A long-running program in Google that according to the participants enforced “systemic pay inequities,” will be shut by the company. According to the correspondence received by a news agency, the program was aimed at entry-level engineers from underrepresented backgrounds.
Google confirmed it was replacing the Engineering Residency with a new initiative, saying it is “always evaluating programs to ensure they evolve and adapt over time to meet the needs of our employees.”
Google last year pledged to improve retention for underrepresented employee groups.
Critics have long argued that Google and its tech industry peers favor white, Asian and male workers in hiring, promotions and pay. Companies have grown more attuned to concerns about workforce diversity since the Black Lives Matter protests a year ago.
The Google residency, often referred to as “Eng Res,” has since 2014 given graduates from hundreds of schools a chance to work on different teams, receive training and prove themselves for a permanent job over the course of a year. It offered a cohort of peers for bonding, three former residents said.
Residents were Google’s “most diverse pool” of software engineers and came “primarily from underrepresented groups,” according to a June 2020 presentation and an accompanying letter to management that one source said over 500 current and former residents signed.
Compared with other software engineers, residents received the lowest possible pay for their employment level, a smaller year-end bonus and no stock, creating a compensation deficit “in the mid tens of thousands of dollars,” the presentation said.
Nearly all residents converted to regular employees, according to the presentation. Many alumni years later have continued to feel the “negative effect” of their starting pay on their current salary, it said. Google said it worked to eliminate long-term disparities when hiring residents permanently.
The letter came after Google gave big donations https://blog.google/inside-google/company-announcements/commitments-racial-equity to promote racial justice amid the global outcry over the police murder of George Floyd. Black, Latinx and female staff “deserve more than just ‘the opportunity to be at Google,'” the letter said.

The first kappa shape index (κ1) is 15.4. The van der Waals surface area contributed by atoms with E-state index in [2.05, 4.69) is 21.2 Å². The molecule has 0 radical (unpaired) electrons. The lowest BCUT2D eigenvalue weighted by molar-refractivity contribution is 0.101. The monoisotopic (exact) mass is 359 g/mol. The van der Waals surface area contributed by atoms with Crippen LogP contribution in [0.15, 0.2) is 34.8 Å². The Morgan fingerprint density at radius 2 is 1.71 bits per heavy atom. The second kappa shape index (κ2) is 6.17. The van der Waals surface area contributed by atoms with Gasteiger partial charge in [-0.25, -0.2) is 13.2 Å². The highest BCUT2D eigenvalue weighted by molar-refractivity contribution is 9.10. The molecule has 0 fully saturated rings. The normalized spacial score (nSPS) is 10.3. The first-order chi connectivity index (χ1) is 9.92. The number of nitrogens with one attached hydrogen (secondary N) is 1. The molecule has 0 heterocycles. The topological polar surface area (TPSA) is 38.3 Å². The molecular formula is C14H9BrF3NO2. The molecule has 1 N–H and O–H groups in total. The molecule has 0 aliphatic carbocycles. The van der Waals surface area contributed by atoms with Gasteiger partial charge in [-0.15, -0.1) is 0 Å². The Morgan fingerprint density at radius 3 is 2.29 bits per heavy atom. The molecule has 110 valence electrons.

“Google is willing to invest large sums of money in issues of racial inequity outside of the workplace, but still seems unwilling to address or even acknowledge the role that the Eng Res program plays in enforcing systemic pay inequities,” it said.
Vice President Maggie Johnson emailed alumni on June 2 saying Google would replace the residency with a new program it was devising for 2022, called Early Career Immersion (ECI). The message, seen by Reuters, did not explain reasons for the switch but said ECI would include mentoring and training.
The company said the program would provide permanent employment. Concerns about being offered a job made the engineering residency feel “probationary,” the Google employees’ presentation said.
The old program tried to provide “a wide range of high potential engineers” a chance to “hone their skills and gain relevant experience as they start their careers,” Google said in a statement. “Our Early Career Immersion onboarding program will provide a new approach.”
Google continues to run other fixed-term residencies, including 26-month roles working on internal technical systems and an 18-month program for artificial intelligence researchers. The company said it had no updates on the other residencies.